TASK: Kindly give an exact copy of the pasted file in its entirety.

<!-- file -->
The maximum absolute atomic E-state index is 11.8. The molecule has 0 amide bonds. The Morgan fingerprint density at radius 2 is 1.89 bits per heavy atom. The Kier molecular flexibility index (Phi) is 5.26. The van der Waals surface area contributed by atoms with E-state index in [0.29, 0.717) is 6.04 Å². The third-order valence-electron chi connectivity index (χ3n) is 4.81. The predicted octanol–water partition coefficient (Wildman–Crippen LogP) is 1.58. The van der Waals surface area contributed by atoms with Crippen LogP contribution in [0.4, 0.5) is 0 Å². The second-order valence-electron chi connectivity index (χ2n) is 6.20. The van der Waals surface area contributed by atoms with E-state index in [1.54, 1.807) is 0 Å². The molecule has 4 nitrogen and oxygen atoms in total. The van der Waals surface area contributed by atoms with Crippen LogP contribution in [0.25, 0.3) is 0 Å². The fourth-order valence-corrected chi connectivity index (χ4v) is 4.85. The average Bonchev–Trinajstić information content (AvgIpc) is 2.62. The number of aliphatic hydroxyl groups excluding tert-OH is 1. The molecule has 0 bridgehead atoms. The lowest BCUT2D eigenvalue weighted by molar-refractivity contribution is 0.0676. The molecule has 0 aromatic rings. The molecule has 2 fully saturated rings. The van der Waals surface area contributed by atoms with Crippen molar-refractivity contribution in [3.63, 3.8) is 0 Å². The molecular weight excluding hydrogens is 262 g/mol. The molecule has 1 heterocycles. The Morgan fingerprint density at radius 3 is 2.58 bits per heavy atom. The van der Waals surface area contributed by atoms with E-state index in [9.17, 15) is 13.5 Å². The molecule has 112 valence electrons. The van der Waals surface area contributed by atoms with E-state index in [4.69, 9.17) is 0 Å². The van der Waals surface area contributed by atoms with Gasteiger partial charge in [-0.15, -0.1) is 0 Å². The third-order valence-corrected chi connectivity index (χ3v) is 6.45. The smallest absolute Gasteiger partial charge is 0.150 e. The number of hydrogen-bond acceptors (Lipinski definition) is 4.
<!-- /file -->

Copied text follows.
The maximum absolute atomic E-state index is 11.8. The molecule has 0 amide bonds. The Morgan fingerprint density at radius 2 is 1.89 bits per heavy atom. The Kier molecular flexibility index (Phi) is 5.26. The van der Waals surface area contributed by atoms with E-state index in [0.29, 0.717) is 6.04 Å². The third-order valence-electron chi connectivity index (χ3n) is 4.81. The predicted octanol–water partition coefficient (Wildman–Crippen LogP) is 1.58. The van der Waals surface area contributed by atoms with Crippen LogP contribution in [0.4, 0.5) is 0 Å². The second-order valence-electron chi connectivity index (χ2n) is 6.20. The van der Waals surface area contributed by atoms with E-state index in [1.54, 1.807) is 0 Å². The molecule has 4 nitrogen and oxygen atoms in total. The van der Waals surface area contributed by atoms with Crippen LogP contribution in [0.25, 0.3) is 0 Å². The fourth-order valence-corrected chi connectivity index (χ4v) is 4.85. The average Bonchev–Trinajstić information content (AvgIpc) is 2.62. The number of aliphatic hydroxyl groups excluding tert-OH is 1. The molecule has 0 bridgehead atoms. The lowest BCUT2D eigenvalue weighted by molar-refractivity contribution is 0.0676. The molecule has 0 aromatic rings. The molecule has 2 fully saturated rings. The van der Waals surface area contributed by atoms with Crippen molar-refractivity contribution in [3.63, 3.8) is 0 Å². The molecular weight excluding hydrogens is 262 g/mol. The molecule has 1 heterocycles. The Morgan fingerprint density at radius 3 is 2.58 bits per heavy atom. The van der Waals surface area contributed by atoms with E-state index in [9.17, 15) is 13.5 Å². The molecule has 112 valence electrons. The van der Waals surface area contributed by atoms with E-state index in [4.69, 9.17) is 0 Å². The van der Waals surface area contributed by atoms with Gasteiger partial charge in [-0.15, -0.1) is 0 Å². The third-order valence-corrected chi connectivity index (χ3v) is 6.45. The smallest absolute Gasteiger partial charge is 0.150 e. The number of hydrogen-bond acceptors (Lipinski definition) is 4.